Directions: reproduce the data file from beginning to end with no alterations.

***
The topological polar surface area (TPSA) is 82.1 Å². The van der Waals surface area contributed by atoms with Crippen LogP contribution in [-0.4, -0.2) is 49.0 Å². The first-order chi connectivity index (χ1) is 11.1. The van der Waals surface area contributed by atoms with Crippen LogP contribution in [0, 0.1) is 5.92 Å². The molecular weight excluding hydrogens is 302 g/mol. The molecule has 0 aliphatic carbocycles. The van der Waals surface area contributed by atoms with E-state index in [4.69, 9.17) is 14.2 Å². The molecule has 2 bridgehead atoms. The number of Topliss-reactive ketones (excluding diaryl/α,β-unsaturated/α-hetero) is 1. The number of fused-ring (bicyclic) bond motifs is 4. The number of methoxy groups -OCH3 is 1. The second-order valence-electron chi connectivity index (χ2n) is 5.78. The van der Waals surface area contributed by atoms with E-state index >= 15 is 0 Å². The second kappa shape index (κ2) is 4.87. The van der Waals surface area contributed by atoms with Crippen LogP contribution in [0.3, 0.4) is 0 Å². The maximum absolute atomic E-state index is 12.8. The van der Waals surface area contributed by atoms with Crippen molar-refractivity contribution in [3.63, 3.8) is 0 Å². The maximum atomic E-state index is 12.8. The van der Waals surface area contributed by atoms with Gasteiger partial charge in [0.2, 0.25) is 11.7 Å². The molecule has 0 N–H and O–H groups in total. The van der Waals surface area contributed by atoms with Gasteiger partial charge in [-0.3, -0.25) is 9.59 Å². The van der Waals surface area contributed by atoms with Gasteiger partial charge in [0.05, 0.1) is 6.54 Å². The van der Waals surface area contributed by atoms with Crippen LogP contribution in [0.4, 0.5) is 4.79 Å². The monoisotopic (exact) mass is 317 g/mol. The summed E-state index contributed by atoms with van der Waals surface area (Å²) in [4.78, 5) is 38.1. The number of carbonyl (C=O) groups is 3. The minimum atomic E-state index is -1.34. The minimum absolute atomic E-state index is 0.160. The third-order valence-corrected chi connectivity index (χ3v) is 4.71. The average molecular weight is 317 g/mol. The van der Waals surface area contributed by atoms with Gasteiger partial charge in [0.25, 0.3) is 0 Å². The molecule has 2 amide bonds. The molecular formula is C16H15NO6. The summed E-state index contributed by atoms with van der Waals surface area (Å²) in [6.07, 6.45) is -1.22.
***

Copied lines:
The topological polar surface area (TPSA) is 82.1 Å². The van der Waals surface area contributed by atoms with Crippen LogP contribution in [-0.4, -0.2) is 49.0 Å². The first-order chi connectivity index (χ1) is 11.1. The van der Waals surface area contributed by atoms with Crippen LogP contribution in [0, 0.1) is 5.92 Å². The molecular weight excluding hydrogens is 302 g/mol. The molecule has 0 aliphatic carbocycles. The van der Waals surface area contributed by atoms with E-state index in [4.69, 9.17) is 14.2 Å². The molecule has 2 bridgehead atoms. The number of Topliss-reactive ketones (excluding diaryl/α,β-unsaturated/α-hetero) is 1. The number of fused-ring (bicyclic) bond motifs is 4. The number of methoxy groups -OCH3 is 1. The second-order valence-electron chi connectivity index (χ2n) is 5.78. The van der Waals surface area contributed by atoms with E-state index >= 15 is 0 Å². The second kappa shape index (κ2) is 4.87. The van der Waals surface area contributed by atoms with Crippen LogP contribution in [0.3, 0.4) is 0 Å². The maximum absolute atomic E-state index is 12.8. The van der Waals surface area contributed by atoms with Crippen molar-refractivity contribution in [3.63, 3.8) is 0 Å². The maximum atomic E-state index is 12.8. The van der Waals surface area contributed by atoms with Gasteiger partial charge in [0.2, 0.25) is 11.7 Å². The molecule has 0 N–H and O–H groups in total. The van der Waals surface area contributed by atoms with Gasteiger partial charge in [-0.3, -0.25) is 9.59 Å². The van der Waals surface area contributed by atoms with Gasteiger partial charge in [0.05, 0.1) is 6.54 Å². The van der Waals surface area contributed by atoms with Crippen LogP contribution in [0.4, 0.5) is 4.79 Å². The monoisotopic (exact) mass is 317 g/mol. The summed E-state index contributed by atoms with van der Waals surface area (Å²) in [4.78, 5) is 38.1. The number of carbonyl (C=O) groups is 3. The minimum atomic E-state index is -1.34. The minimum absolute atomic E-state index is 0.160. The third-order valence-corrected chi connectivity index (χ3v) is 4.71. The average molecular weight is 317 g/mol. The van der Waals surface area contributed by atoms with Gasteiger partial charge in [0.25, 0.3) is 0 Å². The molecule has 2 amide bonds. The molecular formula is C16H15NO6. The summed E-state index contributed by atoms with van der Waals surface area (Å²) in [6.07, 6.45) is -1.22.